To Your Health
May, 2020 (Vol. 14, Issue 05)
By Editorial Staff
OK, quick quiz: How much has your sleep been affected during the coronavirus pandemic? We’re not just talking about the amount of sleep; after all, some people may actually be getting more sleep than usual if they’ve been out of work, restricted in where they can go, etc.
Then again, losing your job or spending more time glued to the COVID-19 updates on TV or your cellphone probably isn’t helping your stress levels, which isn’t helping you sleep, either.
Here’s question #2: How well are you sleeping? Sleeping for eight hours a night and sleeping well for eight hours are two entirely different things. You can hit the bed at 10 p.m. and roll out of bed at 6 a.m., but those eight hours may have been filled with tossing, turning, stressing, thinking and never getting to the deep, restorative sleep your body and brain need.
If any of the above applies to you, and we’re certain it applies to literally millions of people these days, it’s time to do something about it. It’s time for better sleep. Here’s a simple three-step plan to do it:
1. Tune It Out: We know this can be easier said than done, but we all need to try. Particularly in today’s social-media-driven world, it’s far too easy to get news, opinions, and conversations at your fingertips, 24/7. The more we tune in, the more we take in, obsess about, reflect upon; and all that information stays in our brains, even as we try to get to sleep. Tips: Pick a few times during the day to review the latest news, check your social media, etc. Ignore the rest. Most of all, don’t tune in right before bed, or you’ll be up all night thinking, instead of resting.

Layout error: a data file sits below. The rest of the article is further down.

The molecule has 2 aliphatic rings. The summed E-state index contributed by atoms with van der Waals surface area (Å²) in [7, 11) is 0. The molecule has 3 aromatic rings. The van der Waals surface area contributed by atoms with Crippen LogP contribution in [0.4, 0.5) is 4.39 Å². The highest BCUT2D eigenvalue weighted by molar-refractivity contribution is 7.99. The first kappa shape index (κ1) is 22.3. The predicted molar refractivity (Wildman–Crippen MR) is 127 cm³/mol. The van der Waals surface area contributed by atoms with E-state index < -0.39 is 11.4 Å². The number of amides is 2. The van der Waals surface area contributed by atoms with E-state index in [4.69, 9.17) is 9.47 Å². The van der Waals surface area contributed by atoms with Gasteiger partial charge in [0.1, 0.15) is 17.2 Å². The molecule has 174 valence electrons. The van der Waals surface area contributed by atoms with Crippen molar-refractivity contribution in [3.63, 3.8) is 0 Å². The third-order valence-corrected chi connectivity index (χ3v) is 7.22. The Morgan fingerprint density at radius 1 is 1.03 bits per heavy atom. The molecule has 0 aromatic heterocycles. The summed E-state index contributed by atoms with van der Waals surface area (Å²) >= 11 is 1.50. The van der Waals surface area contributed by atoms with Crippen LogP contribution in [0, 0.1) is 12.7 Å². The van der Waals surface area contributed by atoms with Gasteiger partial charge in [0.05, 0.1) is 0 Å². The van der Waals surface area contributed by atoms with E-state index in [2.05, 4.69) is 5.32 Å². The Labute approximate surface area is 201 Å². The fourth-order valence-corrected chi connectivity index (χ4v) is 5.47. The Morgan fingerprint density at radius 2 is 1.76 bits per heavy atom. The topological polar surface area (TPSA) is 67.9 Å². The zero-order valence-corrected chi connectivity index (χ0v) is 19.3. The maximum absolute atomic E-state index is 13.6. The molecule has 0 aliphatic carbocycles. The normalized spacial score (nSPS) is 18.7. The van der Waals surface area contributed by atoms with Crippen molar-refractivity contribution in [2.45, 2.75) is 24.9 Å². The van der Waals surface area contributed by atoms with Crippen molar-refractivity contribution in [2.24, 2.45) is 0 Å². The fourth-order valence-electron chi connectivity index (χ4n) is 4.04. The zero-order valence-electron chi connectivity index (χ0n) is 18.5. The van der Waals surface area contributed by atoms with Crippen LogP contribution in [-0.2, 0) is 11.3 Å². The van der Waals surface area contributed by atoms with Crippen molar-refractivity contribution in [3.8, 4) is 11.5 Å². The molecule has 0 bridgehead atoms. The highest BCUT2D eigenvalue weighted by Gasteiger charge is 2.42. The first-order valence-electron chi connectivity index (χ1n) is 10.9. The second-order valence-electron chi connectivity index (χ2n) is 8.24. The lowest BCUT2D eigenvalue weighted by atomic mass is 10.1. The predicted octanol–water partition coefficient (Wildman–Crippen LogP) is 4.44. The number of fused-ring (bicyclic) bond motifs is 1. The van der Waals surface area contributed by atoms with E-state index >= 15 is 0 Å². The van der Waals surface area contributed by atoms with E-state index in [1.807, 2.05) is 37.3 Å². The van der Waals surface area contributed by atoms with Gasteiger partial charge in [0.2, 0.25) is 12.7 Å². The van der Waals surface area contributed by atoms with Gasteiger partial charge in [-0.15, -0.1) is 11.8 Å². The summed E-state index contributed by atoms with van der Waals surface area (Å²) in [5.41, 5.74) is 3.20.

2. Block It Out: We live in a fashion-over-function world, and our homes are a great example. We’re inundated with home renovation shows that teach us to crave a certain “look,” even if that look doesn’t deliver the function we need. Does your bedding look amazing … but keep you hot (or cold) all night? Do your window treatments keep your bedroom dark – we mean really dark – all night? Do you have a high-tech flat-screen TV mounted on your bedroom wall … that you tend to watch into the wee hours? Tips: If you’re going to achieve quality sleep, your bedroom has to be a help, not a hindrance. Fashion without function in your bedroom equals restless nights that will compromise your health.
3. Calm It Down: We’ve already told you to tune it out a few hours before bedtime; but you have to take it a big step beyond TV and technology. Much like a car, your body has trouble going from 100 miles an hour to a complete stop; it needs a slow, gradual deceleration. Unfortunately, when it comes to eating and exercise habits, too many people make a similar mistake. Eating or exercising right before bed essentially puts your body into overdrive, rather than slowing it down.
In the case of exercise, your muscles are initiating the repair process, rather than resting. In the case of food, your body is starting the digestion process. Either way, it’s a poor way to wind down. Tips: Try to exercise / eat your last meal of the day at least 2-3 hours before bedtime. Also keep in mind that if your last meal is particularly greasy, fatty, sugary or fibrous, it could compromise sleep before it even gets started.
Sleep is rapidly being recognized as a major factor in overall health and wellness, with chronic poor sleep linked to a higher risk of numerous health issues. But don’t take our word for it; just reflect on how your body feels after a poor night’s sleep. Now extrapolate that to weeks, months or even years of inadequate, poor-quality sleep. Talk to your doctor for more information.